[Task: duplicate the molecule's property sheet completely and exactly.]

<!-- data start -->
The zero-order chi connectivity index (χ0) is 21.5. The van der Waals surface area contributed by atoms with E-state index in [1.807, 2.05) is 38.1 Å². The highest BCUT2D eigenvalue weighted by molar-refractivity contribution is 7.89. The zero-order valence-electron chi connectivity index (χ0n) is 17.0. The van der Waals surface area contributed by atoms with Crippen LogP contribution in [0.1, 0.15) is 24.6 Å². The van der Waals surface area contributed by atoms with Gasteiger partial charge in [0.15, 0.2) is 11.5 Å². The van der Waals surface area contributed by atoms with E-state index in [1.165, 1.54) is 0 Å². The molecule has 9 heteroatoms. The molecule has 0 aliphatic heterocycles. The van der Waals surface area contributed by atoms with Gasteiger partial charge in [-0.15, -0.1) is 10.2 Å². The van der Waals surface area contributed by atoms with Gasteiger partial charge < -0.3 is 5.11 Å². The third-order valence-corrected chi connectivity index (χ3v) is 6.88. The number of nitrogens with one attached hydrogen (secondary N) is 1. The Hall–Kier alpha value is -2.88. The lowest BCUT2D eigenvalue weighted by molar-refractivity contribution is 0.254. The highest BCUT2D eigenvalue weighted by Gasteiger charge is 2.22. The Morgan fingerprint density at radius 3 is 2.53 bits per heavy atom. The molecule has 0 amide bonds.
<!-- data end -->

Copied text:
The zero-order chi connectivity index (χ0) is 21.5. The van der Waals surface area contributed by atoms with E-state index in [1.807, 2.05) is 38.1 Å². The highest BCUT2D eigenvalue weighted by molar-refractivity contribution is 7.89. The zero-order valence-electron chi connectivity index (χ0n) is 17.0. The van der Waals surface area contributed by atoms with Crippen LogP contribution in [0.1, 0.15) is 24.6 Å². The van der Waals surface area contributed by atoms with Gasteiger partial charge in [0.15, 0.2) is 11.5 Å². The van der Waals surface area contributed by atoms with E-state index in [1.165, 1.54) is 0 Å². The molecule has 9 heteroatoms. The molecule has 0 aliphatic heterocycles. The van der Waals surface area contributed by atoms with Gasteiger partial charge in [-0.15, -0.1) is 10.2 Å². The van der Waals surface area contributed by atoms with Gasteiger partial charge < -0.3 is 5.11 Å². The third-order valence-corrected chi connectivity index (χ3v) is 6.88. The number of nitrogens with one attached hydrogen (secondary N) is 1. The Hall–Kier alpha value is -2.88. The lowest BCUT2D eigenvalue weighted by molar-refractivity contribution is 0.254. The highest BCUT2D eigenvalue weighted by Gasteiger charge is 2.22. The Morgan fingerprint density at radius 3 is 2.53 bits per heavy atom. The molecule has 0 amide bonds.